In patients with a stop codon in diseases as diverse as cystic fibrosis and Duchenne Muscular Dystrophy (DMD), ataluren is able to allow the ribosome to read past the nonsense stop and produce viable protein. For CF, the protein is the chloride channel and in DMD the protein is called dystrophin and protects muscle cells from damage. There are other examples, but these make the point quite nicely.

Before these advances, the parents of children with these genetic/orphan diseases had little hope, but the game has changed, and the goal posts have been moved—closer!"

Dr. Hugo Stephenson, Executive Chairman, DrugDev

"The widespread approval and reimbursement of hepatitis C therapies was a major achievement for the biopharma industry. These transformational, common-curative therapies will prevent significant downstream health complications for patients.

The accomplishment is especially good for the pharma industry overall because after years without a big blockbuster approval, these therapies remind us all of the amazing results phrma can deliver to improve the health of hundreds of millions of people worldwide. The broader reimbursement means more money will flow back into the industry for continued R&D innovation. With these therapies, pharma proved to society that it is capable of doing great things, with more exciting therapies to come.

The second major disruption in 2015 was that the biopharma industry started to focus more on the importance of clinical trial sites, working to improve site satisfaction and ease the burden of those onsite. One example of this is TransCelerate’s creation of the Investigator Registry and its platform, which pools investigator data together into a centralized, cloud-based resource utilizing a universal identifier known as the DrugDev Golden Number."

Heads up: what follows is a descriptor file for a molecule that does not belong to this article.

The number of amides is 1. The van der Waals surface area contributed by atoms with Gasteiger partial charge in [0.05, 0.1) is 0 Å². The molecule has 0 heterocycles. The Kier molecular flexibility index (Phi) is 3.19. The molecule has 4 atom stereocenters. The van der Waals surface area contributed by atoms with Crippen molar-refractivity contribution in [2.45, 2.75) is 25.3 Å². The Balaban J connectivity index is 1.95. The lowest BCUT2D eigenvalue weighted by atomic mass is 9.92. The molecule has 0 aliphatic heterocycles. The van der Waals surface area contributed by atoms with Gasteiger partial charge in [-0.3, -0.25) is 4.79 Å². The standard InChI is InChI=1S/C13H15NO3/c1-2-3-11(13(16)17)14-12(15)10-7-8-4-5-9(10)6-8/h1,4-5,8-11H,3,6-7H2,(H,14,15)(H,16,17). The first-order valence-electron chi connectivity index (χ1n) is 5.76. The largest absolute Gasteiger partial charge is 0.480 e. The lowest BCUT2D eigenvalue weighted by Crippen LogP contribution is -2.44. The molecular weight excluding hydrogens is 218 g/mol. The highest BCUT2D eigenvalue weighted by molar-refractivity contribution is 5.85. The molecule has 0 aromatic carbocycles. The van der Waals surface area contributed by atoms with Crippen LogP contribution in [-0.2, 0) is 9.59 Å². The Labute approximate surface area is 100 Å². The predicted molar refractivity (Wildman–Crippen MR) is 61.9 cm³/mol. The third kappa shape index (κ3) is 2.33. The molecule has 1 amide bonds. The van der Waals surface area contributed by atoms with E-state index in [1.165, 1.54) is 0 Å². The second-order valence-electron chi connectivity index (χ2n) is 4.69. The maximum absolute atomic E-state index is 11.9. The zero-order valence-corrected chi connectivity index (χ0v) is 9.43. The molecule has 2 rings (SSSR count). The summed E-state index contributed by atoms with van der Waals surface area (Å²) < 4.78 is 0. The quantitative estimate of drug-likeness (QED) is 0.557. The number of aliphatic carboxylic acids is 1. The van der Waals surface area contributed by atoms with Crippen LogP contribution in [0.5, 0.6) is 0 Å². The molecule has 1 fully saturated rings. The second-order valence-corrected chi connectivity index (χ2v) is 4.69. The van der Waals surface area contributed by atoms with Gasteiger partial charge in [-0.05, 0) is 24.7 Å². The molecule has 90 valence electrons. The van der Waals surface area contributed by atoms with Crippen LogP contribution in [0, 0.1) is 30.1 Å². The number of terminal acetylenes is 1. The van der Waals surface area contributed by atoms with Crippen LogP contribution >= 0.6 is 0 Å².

Ashish Singh, Partner, Head of Bain’s Global Healthcare Practice

"A major game-changer in 2015 was increasing price pressure on prescription drugs in the U.S. market coming from a rapidly consolidating customer case (payers/PBMs, providers, and channel). This trend is now starting to endanger the economic lifeblood of the global pharmaceutical industry—the premium price reimbursement in the U.S.

Just consider 40% rebates for breakthrough products in the HCV market (Gilead and AbbVie) and the beginning battle for PCSK9 products (Sanofi and Amgen). After this year, the sustainability of business models based on raising prices for well-established legacy products, a common industry practice, is questionable. We are already seeing this play out in the cases of companies such as Valeant and Turing."

Filed Under: Drug Discovery Clinical Trials Mergers and Acquisitions / Deals Regulatory / Compliance Manufacturing Marketing Legal Corporate News
Top image credit: Imcreator; Fede Racchi